After Akshay Kumar showed his patriotic avatar in the trailer of his upcoming flick ‘Airlift,’ Bollywood celebs flooded micro blogging site Twitter by praising the actor.
Sharing the trailer of the film, veteran actor Anupam Kher wrote, “Loved the trailer of #AIRLIFT. @akshaykumar, my friend, you are doing some very exciting work. Jai Ho.:) ”
Meanwhile, Hrithik Roshan tweeted, “@akshaykumar @AirliftFilm Akshay, this is looking dam good my friend! Will love to see it. Tell me when. Promises to rock!”
Replying to Hrithik’s tweet, the 48-year-old actor wrote, “Thank you brother! Will definitely show the film to you soon.”
Akshay’s ‘Brothers’ co-actor Siddharth Malhotra also praised the actor and wrote, “What a thrilling n intriguing story # AirliftTrailer excited to my brother in this one @akshaykumar kill it.”
In the flick, Akshay will be seen as an influential businessman, Ranjit Katyal, who decides to save Indians first upon himself and his family in a war torn Kuwait. The trailer gives a sneak peek of the time when Iraq invaded Kuwait and Indians had to be evacuated in 1990.
Directed by Raja Menon, the flick also stars Nimrat Kaur and Purab Kohli in lead roles.
I just saw the trailer: it’s a pretty “Hollywoody” kind of premise* and film, but nevertheless, I am looking forward to it (I agree with the comment above about Akshay’s “populist” vibe, and it’s great when he channels it for more sober fare than his comedies offer): Akki looks very very good here, and very convincing. Perhaps the subject is also closer to my heart because I used to live in Dubai when Iraq invaded Kuwait, and we lived and breathed nothing other than that Gulf War for several months…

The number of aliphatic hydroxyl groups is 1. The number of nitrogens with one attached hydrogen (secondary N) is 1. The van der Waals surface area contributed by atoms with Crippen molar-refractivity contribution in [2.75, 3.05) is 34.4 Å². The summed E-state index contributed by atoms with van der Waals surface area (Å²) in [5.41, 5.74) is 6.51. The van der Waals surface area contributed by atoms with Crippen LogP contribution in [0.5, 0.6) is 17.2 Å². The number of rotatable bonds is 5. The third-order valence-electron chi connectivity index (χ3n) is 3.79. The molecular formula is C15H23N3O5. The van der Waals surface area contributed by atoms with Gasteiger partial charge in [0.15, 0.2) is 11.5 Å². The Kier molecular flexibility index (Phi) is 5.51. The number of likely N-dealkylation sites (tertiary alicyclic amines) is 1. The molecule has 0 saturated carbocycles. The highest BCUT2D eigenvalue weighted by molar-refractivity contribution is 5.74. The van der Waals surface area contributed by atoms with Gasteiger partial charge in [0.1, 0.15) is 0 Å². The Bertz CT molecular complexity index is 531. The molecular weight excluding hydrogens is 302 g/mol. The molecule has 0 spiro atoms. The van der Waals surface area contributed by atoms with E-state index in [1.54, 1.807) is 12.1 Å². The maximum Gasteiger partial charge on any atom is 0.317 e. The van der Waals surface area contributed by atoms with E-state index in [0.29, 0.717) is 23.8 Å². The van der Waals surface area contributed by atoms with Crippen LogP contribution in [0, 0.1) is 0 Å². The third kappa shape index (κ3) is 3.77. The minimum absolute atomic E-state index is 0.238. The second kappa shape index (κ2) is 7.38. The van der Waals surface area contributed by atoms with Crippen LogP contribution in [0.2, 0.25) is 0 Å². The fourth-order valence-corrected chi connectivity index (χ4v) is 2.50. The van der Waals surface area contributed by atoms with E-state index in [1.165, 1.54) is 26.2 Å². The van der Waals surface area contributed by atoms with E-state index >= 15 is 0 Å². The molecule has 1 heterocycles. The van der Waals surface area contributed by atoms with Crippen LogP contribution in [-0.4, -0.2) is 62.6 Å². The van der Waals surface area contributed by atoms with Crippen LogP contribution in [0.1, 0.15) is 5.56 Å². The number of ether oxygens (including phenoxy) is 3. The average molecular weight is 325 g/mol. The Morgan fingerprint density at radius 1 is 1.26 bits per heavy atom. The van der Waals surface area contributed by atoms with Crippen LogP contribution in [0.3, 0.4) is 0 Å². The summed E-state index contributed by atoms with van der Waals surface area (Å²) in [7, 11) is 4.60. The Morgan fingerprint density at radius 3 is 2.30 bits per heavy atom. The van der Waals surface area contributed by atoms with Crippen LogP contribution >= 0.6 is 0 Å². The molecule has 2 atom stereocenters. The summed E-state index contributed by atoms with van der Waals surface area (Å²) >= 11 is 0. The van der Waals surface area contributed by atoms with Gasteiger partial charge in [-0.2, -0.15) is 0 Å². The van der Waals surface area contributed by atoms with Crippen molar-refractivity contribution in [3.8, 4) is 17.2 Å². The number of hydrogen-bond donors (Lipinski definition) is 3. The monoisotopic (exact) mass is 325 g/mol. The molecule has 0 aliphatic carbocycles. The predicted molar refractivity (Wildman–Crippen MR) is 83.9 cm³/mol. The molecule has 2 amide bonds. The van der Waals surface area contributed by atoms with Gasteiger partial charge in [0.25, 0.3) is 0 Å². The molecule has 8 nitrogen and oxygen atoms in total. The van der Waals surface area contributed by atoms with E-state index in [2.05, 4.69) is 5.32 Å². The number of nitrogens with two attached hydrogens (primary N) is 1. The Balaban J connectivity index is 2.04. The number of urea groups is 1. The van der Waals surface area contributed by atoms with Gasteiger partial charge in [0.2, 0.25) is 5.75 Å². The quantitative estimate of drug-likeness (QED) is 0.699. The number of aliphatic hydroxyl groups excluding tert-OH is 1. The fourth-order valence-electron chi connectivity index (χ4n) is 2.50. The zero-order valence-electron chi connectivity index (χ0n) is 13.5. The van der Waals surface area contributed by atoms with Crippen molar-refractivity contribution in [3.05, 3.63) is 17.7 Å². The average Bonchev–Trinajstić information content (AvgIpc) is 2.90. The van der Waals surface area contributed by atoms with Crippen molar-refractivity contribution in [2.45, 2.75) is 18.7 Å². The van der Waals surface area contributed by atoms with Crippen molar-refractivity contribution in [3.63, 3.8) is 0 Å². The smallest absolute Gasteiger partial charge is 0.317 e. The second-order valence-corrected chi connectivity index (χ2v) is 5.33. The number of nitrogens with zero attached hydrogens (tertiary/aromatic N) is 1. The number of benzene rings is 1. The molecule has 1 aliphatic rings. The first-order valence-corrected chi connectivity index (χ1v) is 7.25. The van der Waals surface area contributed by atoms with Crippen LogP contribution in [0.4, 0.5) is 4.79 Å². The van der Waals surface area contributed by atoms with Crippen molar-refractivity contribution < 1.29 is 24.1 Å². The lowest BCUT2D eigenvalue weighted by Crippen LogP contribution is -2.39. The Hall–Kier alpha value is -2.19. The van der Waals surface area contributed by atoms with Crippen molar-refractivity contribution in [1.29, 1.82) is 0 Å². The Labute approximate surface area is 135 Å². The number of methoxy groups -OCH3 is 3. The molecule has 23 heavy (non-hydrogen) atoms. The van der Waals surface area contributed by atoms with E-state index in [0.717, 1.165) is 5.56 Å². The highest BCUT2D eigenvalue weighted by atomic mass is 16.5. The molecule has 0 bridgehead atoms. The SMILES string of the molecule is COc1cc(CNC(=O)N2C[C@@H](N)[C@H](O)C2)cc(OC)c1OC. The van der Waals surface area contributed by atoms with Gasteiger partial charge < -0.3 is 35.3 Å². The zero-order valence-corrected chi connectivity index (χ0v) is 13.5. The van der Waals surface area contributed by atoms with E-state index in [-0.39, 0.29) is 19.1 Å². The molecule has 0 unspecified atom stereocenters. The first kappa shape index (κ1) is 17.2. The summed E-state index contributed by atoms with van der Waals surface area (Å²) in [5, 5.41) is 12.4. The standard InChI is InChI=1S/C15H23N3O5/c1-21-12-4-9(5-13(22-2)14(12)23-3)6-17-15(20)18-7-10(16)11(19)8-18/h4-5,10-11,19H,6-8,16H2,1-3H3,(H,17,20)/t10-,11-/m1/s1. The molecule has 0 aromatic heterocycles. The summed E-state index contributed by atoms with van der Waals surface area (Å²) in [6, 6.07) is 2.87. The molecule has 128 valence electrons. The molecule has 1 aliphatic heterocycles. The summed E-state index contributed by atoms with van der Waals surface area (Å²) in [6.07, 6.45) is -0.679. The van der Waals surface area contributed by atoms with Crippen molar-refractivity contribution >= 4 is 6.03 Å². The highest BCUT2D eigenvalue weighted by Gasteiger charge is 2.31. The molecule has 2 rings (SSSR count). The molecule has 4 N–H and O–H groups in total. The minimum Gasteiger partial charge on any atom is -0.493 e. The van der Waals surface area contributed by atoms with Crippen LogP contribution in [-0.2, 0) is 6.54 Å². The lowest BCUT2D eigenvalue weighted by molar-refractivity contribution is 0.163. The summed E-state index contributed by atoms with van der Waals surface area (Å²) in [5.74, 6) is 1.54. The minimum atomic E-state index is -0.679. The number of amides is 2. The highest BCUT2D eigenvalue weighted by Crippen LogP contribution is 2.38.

*[the best of these films is D-Day, and if Airlift is even 75% of the way there it will be well worth watching; on the evidence of this trailer, it might manage that.]
I was looking forward to it but I have to admit I am disappointed with the trailer.
When you are telling a human tragedy and evacuation story, the initial focus must be on those people. It enables you to relate to their plights.
In Schindler’s List for e.g. the major initial focus is on the political context and on the plight of the Jews. The savior’s track isn’t really the focal part initially. But, in the latter parts when he decides to save those people, you are really moved by all of it because by that time you are moved by the plight of those people and by the tragedy they are in.
The problem with Airlift is that it is the formulaic Bollywood movie. The focus is purely on the hero, his family, there are love songs and inevitably since it is based in the middle east there is a belly dancing song!
It seema less about a human tragedy story. It is more about one guy who has lost his roots and redeems himself through the evacuation story. It doesn’t look like the tragedy story of those 170000 people, It is more about 1 man.
I would have preferred it to focus on the stories of those people who were working hard away from their families and country of origin when they are hit by tragedy. There surely were interesting stories to tell about them. More interesting than seeing the hero prancing about with belly dancers.